camouflage brick door
This not-so-secret door is one way to deal with a lot that borders directly on a public sidewalk – while not concealed per se, it does blend beautifully into the background, while the rest of the brick wall provides privacy.
It’s not often you see doors made out of brick, for good reason. Bricks would be overkill for virtually any other project, heavy and bulky as they are. But here, they’re just the right solution for a bit of fun camouflage. Doesn’t it make you think about other materials you could use to achieve a similar effect?
secret door
Of course, this unusual brick door is just a small element of a larger residential complex.
Designed by architect Jack Woolley (photos by  David Grandorge), this home-and-office complex is half-buried below grade, with work and meeting spaces on the main floor and living quarters under them.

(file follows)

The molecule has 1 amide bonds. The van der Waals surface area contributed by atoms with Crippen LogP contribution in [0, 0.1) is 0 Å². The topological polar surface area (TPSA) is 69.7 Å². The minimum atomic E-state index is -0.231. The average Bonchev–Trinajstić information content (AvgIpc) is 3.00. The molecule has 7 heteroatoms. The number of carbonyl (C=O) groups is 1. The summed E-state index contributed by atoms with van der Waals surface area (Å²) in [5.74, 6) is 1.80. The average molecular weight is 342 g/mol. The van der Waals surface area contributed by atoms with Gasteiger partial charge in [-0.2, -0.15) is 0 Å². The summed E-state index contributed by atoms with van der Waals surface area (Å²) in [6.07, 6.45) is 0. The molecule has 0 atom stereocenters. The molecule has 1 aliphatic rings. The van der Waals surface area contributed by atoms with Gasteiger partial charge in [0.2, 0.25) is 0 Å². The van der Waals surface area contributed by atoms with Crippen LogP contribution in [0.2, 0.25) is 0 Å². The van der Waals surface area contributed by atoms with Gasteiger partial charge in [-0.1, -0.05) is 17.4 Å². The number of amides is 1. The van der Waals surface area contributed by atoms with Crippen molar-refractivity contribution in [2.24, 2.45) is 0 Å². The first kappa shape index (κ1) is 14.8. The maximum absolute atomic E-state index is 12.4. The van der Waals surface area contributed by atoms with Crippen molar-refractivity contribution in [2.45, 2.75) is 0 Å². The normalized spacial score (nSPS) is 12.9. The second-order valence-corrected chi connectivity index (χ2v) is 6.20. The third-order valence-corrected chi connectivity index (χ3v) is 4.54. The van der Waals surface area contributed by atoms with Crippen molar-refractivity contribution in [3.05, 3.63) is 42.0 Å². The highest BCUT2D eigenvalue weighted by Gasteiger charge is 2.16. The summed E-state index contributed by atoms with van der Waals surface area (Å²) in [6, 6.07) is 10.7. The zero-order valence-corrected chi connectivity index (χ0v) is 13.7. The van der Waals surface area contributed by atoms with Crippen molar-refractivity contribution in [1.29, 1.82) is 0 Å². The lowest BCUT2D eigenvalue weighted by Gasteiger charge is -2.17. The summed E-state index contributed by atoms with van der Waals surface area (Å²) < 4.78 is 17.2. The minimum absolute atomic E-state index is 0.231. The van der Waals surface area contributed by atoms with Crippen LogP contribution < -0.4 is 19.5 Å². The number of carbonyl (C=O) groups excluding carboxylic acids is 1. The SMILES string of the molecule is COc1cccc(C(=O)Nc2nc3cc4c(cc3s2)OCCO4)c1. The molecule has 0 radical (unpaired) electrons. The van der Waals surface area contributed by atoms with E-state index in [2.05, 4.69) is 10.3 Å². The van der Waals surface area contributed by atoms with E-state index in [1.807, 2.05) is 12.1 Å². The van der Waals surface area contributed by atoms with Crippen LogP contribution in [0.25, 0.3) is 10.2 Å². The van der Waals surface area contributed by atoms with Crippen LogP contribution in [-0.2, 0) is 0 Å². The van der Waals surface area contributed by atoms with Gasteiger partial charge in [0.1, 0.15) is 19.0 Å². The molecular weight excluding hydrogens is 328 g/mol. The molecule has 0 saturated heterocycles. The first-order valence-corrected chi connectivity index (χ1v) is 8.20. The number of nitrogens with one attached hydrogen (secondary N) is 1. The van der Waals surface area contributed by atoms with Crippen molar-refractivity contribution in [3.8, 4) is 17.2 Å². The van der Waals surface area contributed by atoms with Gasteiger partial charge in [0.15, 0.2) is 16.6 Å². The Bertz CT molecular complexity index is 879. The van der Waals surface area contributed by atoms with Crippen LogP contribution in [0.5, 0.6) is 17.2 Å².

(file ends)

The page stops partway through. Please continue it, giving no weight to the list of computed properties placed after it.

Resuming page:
hidden house
workshop by jack woolley
But there is another layer of surprises inside: the existing carpenter’s workshop provided raw materials during the remodel – specifically, beautifully aged wood – that now serves to contrast with new white surfaces.
The project is called “Old Workshop,” and it’s just one of many cool creations by Jack Woolley.
“The rehabilitation of a derelict workshop, converting the building to live/work and doubling the inhabitable space by inserting an offset basement storey. The design aims to respect the integrity of the street elevation: a nineteenth century wall that links two neighbouring terraces while framing a borrowed landscape of tree canopies.”
The design won the Architects’ Journal Small Projects Award 2012.

“An almost invisible live/work scheme on the site of a former carpenter’s workshop has won this year’s AJ Small Projects Awards. Described by the judges as ‘delightful’ and a ‘superb use of a found site’, Jack Woolley’s £232,000 Old Workshop in London was handed the £1,000 first prize at a ceremony on Wednesday night at the NLA.The office and home, with its ‘hidden’ door built into the brickwork of an existing wall, saw off schemes by 24 shortlisted practices, which all had a build cost of £250,000 or less.”